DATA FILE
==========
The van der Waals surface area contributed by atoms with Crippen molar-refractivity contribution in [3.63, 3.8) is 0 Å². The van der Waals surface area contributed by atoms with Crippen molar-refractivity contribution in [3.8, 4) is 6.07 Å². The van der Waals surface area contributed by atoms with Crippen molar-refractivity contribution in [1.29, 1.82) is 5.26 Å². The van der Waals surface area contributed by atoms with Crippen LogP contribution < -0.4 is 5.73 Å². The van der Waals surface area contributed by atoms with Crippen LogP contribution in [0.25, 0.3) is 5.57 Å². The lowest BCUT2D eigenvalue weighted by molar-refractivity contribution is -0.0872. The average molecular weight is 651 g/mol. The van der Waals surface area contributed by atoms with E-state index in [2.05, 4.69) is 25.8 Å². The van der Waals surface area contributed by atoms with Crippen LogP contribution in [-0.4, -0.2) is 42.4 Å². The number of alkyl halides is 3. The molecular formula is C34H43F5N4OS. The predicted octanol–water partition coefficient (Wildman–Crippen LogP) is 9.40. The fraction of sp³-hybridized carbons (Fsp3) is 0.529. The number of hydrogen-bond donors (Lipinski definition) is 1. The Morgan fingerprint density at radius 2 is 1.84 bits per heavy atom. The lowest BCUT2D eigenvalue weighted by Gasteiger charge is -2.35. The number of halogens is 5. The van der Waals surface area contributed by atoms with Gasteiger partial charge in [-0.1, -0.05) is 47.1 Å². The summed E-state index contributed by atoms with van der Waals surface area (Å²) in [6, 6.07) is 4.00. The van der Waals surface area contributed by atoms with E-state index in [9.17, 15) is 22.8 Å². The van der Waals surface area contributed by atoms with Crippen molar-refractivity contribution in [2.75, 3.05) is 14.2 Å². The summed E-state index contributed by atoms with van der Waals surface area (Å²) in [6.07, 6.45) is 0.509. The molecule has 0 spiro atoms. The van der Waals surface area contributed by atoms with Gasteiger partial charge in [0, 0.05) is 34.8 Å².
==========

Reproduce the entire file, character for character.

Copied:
The van der Waals surface area contributed by atoms with Crippen molar-refractivity contribution in [3.63, 3.8) is 0 Å². The van der Waals surface area contributed by atoms with Crippen molar-refractivity contribution in [3.8, 4) is 6.07 Å². The van der Waals surface area contributed by atoms with Crippen molar-refractivity contribution in [1.29, 1.82) is 5.26 Å². The van der Waals surface area contributed by atoms with Crippen LogP contribution < -0.4 is 5.73 Å². The van der Waals surface area contributed by atoms with Crippen LogP contribution in [0.25, 0.3) is 5.57 Å². The lowest BCUT2D eigenvalue weighted by molar-refractivity contribution is -0.0872. The average molecular weight is 651 g/mol. The van der Waals surface area contributed by atoms with E-state index in [2.05, 4.69) is 25.8 Å². The van der Waals surface area contributed by atoms with Crippen LogP contribution in [-0.4, -0.2) is 42.4 Å². The number of alkyl halides is 3. The molecular formula is C34H43F5N4OS. The predicted octanol–water partition coefficient (Wildman–Crippen LogP) is 9.40. The fraction of sp³-hybridized carbons (Fsp3) is 0.529. The number of hydrogen-bond donors (Lipinski definition) is 1. The Morgan fingerprint density at radius 2 is 1.84 bits per heavy atom. The lowest BCUT2D eigenvalue weighted by Gasteiger charge is -2.35. The number of halogens is 5. The van der Waals surface area contributed by atoms with Gasteiger partial charge in [-0.1, -0.05) is 47.1 Å². The summed E-state index contributed by atoms with van der Waals surface area (Å²) in [6, 6.07) is 4.00. The van der Waals surface area contributed by atoms with E-state index in [9.17, 15) is 22.8 Å². The van der Waals surface area contributed by atoms with Crippen molar-refractivity contribution in [2.75, 3.05) is 14.2 Å². The summed E-state index contributed by atoms with van der Waals surface area (Å²) in [6.07, 6.45) is 0.509. The molecule has 0 spiro atoms. The van der Waals surface area contributed by atoms with Gasteiger partial charge in [0, 0.05) is 34.8 Å².